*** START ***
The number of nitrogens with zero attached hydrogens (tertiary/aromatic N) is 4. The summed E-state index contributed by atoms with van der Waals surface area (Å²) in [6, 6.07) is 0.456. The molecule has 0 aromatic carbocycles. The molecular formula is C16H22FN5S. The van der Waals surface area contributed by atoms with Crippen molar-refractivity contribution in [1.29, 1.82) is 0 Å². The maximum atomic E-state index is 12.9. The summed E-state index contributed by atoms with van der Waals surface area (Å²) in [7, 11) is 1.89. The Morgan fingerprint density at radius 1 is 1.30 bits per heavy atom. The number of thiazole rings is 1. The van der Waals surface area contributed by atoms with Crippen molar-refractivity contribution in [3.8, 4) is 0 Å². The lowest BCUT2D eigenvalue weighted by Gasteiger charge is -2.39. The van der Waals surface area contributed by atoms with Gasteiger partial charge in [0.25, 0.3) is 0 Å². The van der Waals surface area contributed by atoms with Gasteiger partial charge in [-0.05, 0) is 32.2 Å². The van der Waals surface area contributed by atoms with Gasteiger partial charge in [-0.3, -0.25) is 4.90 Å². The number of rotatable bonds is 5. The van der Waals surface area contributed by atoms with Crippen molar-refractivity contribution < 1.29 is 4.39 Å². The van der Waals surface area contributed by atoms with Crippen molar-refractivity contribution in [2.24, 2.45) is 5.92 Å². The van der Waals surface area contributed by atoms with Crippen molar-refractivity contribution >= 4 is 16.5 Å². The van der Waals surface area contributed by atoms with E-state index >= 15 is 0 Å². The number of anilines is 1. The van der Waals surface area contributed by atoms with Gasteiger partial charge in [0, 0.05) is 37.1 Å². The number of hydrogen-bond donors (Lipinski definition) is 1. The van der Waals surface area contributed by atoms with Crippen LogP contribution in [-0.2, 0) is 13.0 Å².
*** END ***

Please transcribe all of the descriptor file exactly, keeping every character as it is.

The number of nitrogens with zero attached hydrogens (tertiary/aromatic N) is 4. The summed E-state index contributed by atoms with van der Waals surface area (Å²) in [6, 6.07) is 0.456. The molecule has 0 aromatic carbocycles. The molecular formula is C16H22FN5S. The van der Waals surface area contributed by atoms with Crippen molar-refractivity contribution in [1.29, 1.82) is 0 Å². The maximum atomic E-state index is 12.9. The summed E-state index contributed by atoms with van der Waals surface area (Å²) in [7, 11) is 1.89. The Morgan fingerprint density at radius 1 is 1.30 bits per heavy atom. The number of thiazole rings is 1. The van der Waals surface area contributed by atoms with Crippen molar-refractivity contribution in [3.8, 4) is 0 Å². The lowest BCUT2D eigenvalue weighted by Gasteiger charge is -2.39. The van der Waals surface area contributed by atoms with Gasteiger partial charge in [0.25, 0.3) is 0 Å². The van der Waals surface area contributed by atoms with Gasteiger partial charge in [-0.05, 0) is 32.2 Å². The van der Waals surface area contributed by atoms with Gasteiger partial charge in [-0.3, -0.25) is 4.90 Å². The number of rotatable bonds is 5. The van der Waals surface area contributed by atoms with Crippen molar-refractivity contribution < 1.29 is 4.39 Å². The van der Waals surface area contributed by atoms with Crippen molar-refractivity contribution in [2.24, 2.45) is 5.92 Å². The van der Waals surface area contributed by atoms with Crippen molar-refractivity contribution >= 4 is 16.5 Å². The van der Waals surface area contributed by atoms with E-state index >= 15 is 0 Å². The number of anilines is 1. The van der Waals surface area contributed by atoms with Gasteiger partial charge in [0, 0.05) is 37.1 Å². The number of hydrogen-bond donors (Lipinski definition) is 1. The van der Waals surface area contributed by atoms with Crippen LogP contribution in [-0.2, 0) is 13.0 Å².